Wynn Resorts announced this week that construction of its planned Everett casino and hotel was “effectively on hold,’’ and that a spring groundbreaking would be delayed.
The company blames Somerville Mayor Joe Curtatone for the delay because Curtatone’s administration filed an appeal of an environmental permit for the $1.7 billion resort. For the uninitiated, here’s a brief explanation of the ongoing casino saga.
What is Somerville appealing?
Because Wynn is building along the Mystic River, he had to obtain a state license for waterfront projects. Wynn has technically not yet received the license, but received notification in January that the Department of Environmental Protection “will approve the proposed structures.’’
That decision opened up a window for appeals. Somerville filed one in early February.
Curtatone, who opposed the state’s move to legalize casino gambling in 2011, has argued that the new traffic from the nearby casino will have a ripple effect on Somerville. He contends the resulting air pollution could cause health problems for the city’s residents.
The appeal against the license lists problems ranging from the length of the license—85 years—to the height of the hotel. It is separate from four lawsuits Somerville has previously filed in an effort to block the casino.
Why did Wynn put the project on pause?
The company is not allowed build on any part of the property that the waterfront license applies to prior to receiving the license. And it won’t receive the license until the appeal is heard.
The company can still do some remediation work and work not directly related to parts of the under the jurisdiction of the license, such as utility relocation, Wynn Everett President Robert DeSalvio said Wednesday. That work will continue during the appeal process, he said.
Wynn also announced a hiring freeze for the project, as well as the cancellation of seven upcoming job fairs, on Wednesday.
“There’s no sense for us to really gather up the troops if there’s nothing for them to do,’’ DeSalvio said.
How long will the appeal take?
The process involves a conference to see if a settlement can be reached before advancing to a hearing, according to the Department of Environmental Protection. The pre-hearing conference is scheduled for March 10 and the hearing is scheduled for June 2, according to department spokesman Edmund Coletta.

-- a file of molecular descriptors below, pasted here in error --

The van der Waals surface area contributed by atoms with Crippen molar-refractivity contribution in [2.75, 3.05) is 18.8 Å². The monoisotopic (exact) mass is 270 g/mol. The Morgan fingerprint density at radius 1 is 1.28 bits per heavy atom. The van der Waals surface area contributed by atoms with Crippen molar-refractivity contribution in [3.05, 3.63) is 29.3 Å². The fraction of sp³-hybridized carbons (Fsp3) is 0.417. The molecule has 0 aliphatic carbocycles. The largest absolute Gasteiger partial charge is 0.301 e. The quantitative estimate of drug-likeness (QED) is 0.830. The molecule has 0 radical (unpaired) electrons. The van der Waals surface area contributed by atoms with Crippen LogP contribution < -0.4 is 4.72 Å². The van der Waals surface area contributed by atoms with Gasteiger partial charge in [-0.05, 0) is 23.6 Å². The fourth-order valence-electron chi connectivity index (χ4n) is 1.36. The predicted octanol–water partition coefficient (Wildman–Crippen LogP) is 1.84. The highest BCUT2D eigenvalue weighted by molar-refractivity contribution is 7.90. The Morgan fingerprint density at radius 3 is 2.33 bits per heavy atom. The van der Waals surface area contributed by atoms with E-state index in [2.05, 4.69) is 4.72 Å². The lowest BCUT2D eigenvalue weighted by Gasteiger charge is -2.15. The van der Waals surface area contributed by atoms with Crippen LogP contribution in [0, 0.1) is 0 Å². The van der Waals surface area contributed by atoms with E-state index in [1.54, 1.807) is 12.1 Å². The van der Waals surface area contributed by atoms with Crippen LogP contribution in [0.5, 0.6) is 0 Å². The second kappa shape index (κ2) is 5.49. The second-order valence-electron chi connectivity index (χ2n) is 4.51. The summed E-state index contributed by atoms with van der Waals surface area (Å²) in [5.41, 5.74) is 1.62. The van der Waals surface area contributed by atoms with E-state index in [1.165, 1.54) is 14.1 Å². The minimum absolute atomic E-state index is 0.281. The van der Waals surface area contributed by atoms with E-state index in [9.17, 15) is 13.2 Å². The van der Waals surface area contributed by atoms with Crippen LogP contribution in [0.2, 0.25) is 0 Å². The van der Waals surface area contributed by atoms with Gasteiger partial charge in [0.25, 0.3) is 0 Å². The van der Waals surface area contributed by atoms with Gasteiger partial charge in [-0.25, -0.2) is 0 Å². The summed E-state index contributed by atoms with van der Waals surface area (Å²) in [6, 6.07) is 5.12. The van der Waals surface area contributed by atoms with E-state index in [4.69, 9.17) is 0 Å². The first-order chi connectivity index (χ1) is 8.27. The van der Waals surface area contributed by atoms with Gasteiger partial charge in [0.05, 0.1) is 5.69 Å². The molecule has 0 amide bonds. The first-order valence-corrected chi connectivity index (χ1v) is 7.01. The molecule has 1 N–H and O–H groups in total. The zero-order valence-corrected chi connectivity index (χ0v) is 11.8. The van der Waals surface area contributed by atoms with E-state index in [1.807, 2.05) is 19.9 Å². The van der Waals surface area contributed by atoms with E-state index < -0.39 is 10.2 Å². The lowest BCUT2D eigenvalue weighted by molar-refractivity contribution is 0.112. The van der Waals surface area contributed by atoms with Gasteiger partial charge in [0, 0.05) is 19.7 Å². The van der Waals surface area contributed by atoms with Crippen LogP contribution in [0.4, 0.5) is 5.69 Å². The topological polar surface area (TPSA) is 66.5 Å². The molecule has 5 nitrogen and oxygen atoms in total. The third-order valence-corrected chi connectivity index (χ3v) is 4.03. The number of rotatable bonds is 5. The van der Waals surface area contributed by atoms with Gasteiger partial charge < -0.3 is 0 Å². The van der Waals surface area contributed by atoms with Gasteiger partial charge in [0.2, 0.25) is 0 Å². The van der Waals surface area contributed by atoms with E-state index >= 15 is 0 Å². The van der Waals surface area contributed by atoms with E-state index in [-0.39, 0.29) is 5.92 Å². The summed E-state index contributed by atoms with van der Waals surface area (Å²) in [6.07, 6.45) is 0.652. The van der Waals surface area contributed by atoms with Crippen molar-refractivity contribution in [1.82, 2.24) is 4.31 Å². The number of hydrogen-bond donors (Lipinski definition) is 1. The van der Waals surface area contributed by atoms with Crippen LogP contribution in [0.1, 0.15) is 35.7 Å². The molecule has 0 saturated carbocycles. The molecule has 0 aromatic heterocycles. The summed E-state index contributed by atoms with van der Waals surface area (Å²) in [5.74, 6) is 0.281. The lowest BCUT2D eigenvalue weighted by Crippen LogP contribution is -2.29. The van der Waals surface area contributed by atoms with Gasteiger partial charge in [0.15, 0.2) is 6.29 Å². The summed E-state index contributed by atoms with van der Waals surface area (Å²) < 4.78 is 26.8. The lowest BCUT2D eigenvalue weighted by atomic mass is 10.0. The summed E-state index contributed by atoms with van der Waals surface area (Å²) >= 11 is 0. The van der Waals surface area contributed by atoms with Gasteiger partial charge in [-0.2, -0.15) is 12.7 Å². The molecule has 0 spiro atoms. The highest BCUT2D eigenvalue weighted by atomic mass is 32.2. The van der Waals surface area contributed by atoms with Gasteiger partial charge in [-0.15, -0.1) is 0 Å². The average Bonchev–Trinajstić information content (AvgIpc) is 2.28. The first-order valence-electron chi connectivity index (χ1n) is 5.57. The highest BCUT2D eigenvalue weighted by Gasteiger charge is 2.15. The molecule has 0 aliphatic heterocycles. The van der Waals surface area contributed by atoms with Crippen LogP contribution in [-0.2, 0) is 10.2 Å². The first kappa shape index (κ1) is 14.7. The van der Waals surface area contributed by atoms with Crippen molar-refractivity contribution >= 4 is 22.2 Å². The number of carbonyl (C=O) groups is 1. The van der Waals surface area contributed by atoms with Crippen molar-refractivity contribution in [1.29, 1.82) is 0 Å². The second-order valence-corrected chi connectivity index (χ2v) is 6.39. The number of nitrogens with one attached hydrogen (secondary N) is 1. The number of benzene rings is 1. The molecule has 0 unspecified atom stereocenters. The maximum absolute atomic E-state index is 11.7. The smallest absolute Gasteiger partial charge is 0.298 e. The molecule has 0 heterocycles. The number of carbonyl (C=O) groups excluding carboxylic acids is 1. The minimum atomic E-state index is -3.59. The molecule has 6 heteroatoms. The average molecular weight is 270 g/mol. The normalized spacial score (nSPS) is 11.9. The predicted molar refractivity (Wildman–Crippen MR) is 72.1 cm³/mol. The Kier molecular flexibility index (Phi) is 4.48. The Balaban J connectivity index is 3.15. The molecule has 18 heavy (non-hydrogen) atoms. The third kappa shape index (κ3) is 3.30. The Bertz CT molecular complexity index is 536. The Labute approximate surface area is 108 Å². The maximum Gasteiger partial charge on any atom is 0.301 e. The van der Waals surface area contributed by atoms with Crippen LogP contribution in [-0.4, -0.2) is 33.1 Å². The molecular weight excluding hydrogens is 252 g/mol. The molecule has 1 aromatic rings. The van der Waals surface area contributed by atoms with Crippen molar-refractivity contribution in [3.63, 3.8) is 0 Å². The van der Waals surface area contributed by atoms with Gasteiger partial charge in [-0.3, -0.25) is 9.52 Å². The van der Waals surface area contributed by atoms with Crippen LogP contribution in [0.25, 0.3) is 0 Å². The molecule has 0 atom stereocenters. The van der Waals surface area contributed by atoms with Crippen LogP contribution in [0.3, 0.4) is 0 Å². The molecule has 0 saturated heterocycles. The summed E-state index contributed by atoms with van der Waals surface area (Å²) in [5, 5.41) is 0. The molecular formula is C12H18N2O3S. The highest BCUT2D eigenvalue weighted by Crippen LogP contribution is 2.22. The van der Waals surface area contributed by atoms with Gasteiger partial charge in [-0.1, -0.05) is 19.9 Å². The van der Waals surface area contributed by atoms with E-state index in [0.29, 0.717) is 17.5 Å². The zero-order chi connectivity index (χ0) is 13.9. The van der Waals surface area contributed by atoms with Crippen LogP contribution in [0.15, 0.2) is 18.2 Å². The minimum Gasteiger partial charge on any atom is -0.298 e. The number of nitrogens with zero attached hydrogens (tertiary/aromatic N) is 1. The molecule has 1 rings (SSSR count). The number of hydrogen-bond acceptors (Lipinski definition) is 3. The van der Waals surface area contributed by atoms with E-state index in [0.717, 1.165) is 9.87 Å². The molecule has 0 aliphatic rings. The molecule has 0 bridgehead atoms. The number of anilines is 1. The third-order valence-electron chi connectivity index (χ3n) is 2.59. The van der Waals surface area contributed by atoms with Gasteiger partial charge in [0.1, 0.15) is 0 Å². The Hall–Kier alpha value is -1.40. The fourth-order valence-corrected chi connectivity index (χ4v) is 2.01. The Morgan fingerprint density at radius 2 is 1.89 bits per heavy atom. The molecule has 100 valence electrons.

The department says a full appeal process can last between six and 12 months, depending on the case. DeSalvio said the company would do “anything in our power to keep that process moving forward,’’ but said he’d expect the delay would last at least six months.
The Boston Heraldhas found examples elsewhere in Massachusetts of long project delays — and outright cancellations — as a result of the same sort of environmental appeal.
Wynn hopes Curtatone will drop the appeal in the near-term, and Wednesday’s press conference was largely intended to pressure him to do so. Curtatone, however, said he wouldn’t back down.
What does Somerville want?
Asked for specifics of what the city wanted from Wynn, Curtatone told CommonWealth magazine: “I’m not going to negotiate through the media.’’
But he called for a better traffic mitigation plan. He also said the city has not received much in the way of contact from Wynn to try and resolve the conflict. He specifically suggested that a call from Steve Wynn himself could help. (DeSalvio, however, responded: “Mr. Wynn is very busy running a global empire.’’)
Somerville is set to receive $650,000 per year from Wynn as part of a mitigation agreement the city signed in 2014, a figure that had been proposed by Wynn. Curtatone has begrudged that agreement. He had sought more money, but arbitrators sided with Wynn’s offer.
Curtatone has said the latest appeal is focused on the traffic concerns and is not a play for more money. But The Boston Globe reported Curtatone told Wynn lobbyists, prior to filing the appeal, that the city may not file it if Wynn offered the city more in mitigation payments. He also asked for Wynn’s help in bringing a hotel to Somerville’s Assembly Square, located just across the Mystic River from the casino site, according to the report.
Curtatone told the Globe the position was not contradictory. “I’m not saying money is not involved. It will cost money to address the impacts on health and environment,’’ he said.
DeSalvio said the company will not reopen the mitigation agreement. He pointed to the company’s agreement with Boston, struck last month after a long legal battle with Boston Mayor Marty Walsh. The agreement includes payments over the next 10 years to mitigate casino traffic in the already car-logged area where the cities of Boston, Everett, and Somerville meet.
DeSalvio pledged that the company is “not going anywhere,’’ and that it “will get this amazing project done.’’ But for now, it wouldn’t be a great gamble to count on it getting started any time soon.